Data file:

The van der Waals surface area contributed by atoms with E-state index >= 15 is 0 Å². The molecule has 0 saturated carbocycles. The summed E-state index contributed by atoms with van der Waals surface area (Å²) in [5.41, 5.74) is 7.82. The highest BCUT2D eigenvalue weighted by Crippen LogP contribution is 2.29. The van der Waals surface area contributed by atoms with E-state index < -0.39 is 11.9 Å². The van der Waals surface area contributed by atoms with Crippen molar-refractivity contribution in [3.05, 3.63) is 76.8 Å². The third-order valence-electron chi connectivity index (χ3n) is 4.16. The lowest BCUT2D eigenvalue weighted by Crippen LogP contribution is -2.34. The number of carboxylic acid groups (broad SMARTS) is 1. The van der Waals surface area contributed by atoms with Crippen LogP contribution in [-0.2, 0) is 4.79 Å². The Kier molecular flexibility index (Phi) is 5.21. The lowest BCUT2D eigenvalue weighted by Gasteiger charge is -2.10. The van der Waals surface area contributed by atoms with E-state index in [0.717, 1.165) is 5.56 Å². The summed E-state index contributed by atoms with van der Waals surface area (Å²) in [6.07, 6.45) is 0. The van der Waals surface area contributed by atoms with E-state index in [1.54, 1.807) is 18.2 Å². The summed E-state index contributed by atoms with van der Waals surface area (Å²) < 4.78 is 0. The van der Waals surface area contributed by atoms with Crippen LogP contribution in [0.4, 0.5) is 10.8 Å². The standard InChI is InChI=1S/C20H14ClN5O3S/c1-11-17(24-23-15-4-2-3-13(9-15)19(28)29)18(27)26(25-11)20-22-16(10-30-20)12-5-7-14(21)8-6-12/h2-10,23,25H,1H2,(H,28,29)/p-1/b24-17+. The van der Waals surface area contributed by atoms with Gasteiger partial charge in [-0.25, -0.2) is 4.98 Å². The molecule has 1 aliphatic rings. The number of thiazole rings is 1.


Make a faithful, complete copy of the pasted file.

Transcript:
The van der Waals surface area contributed by atoms with E-state index >= 15 is 0 Å². The molecule has 0 saturated carbocycles. The summed E-state index contributed by atoms with van der Waals surface area (Å²) in [5.41, 5.74) is 7.82. The highest BCUT2D eigenvalue weighted by Crippen LogP contribution is 2.29. The van der Waals surface area contributed by atoms with E-state index < -0.39 is 11.9 Å². The van der Waals surface area contributed by atoms with Crippen molar-refractivity contribution in [3.05, 3.63) is 76.8 Å². The third-order valence-electron chi connectivity index (χ3n) is 4.16. The lowest BCUT2D eigenvalue weighted by Crippen LogP contribution is -2.34. The number of carboxylic acid groups (broad SMARTS) is 1. The van der Waals surface area contributed by atoms with Crippen LogP contribution in [-0.2, 0) is 4.79 Å². The Kier molecular flexibility index (Phi) is 5.21. The lowest BCUT2D eigenvalue weighted by Gasteiger charge is -2.10. The van der Waals surface area contributed by atoms with E-state index in [0.717, 1.165) is 5.56 Å². The summed E-state index contributed by atoms with van der Waals surface area (Å²) in [6.07, 6.45) is 0. The van der Waals surface area contributed by atoms with E-state index in [1.54, 1.807) is 18.2 Å². The summed E-state index contributed by atoms with van der Waals surface area (Å²) < 4.78 is 0. The van der Waals surface area contributed by atoms with Crippen LogP contribution in [0.4, 0.5) is 10.8 Å². The standard InChI is InChI=1S/C20H14ClN5O3S/c1-11-17(24-23-15-4-2-3-13(9-15)19(28)29)18(27)26(25-11)20-22-16(10-30-20)12-5-7-14(21)8-6-12/h2-10,23,25H,1H2,(H,28,29)/p-1/b24-17+. The van der Waals surface area contributed by atoms with Gasteiger partial charge in [-0.25, -0.2) is 4.98 Å². The molecule has 1 aliphatic rings. The number of thiazole rings is 1.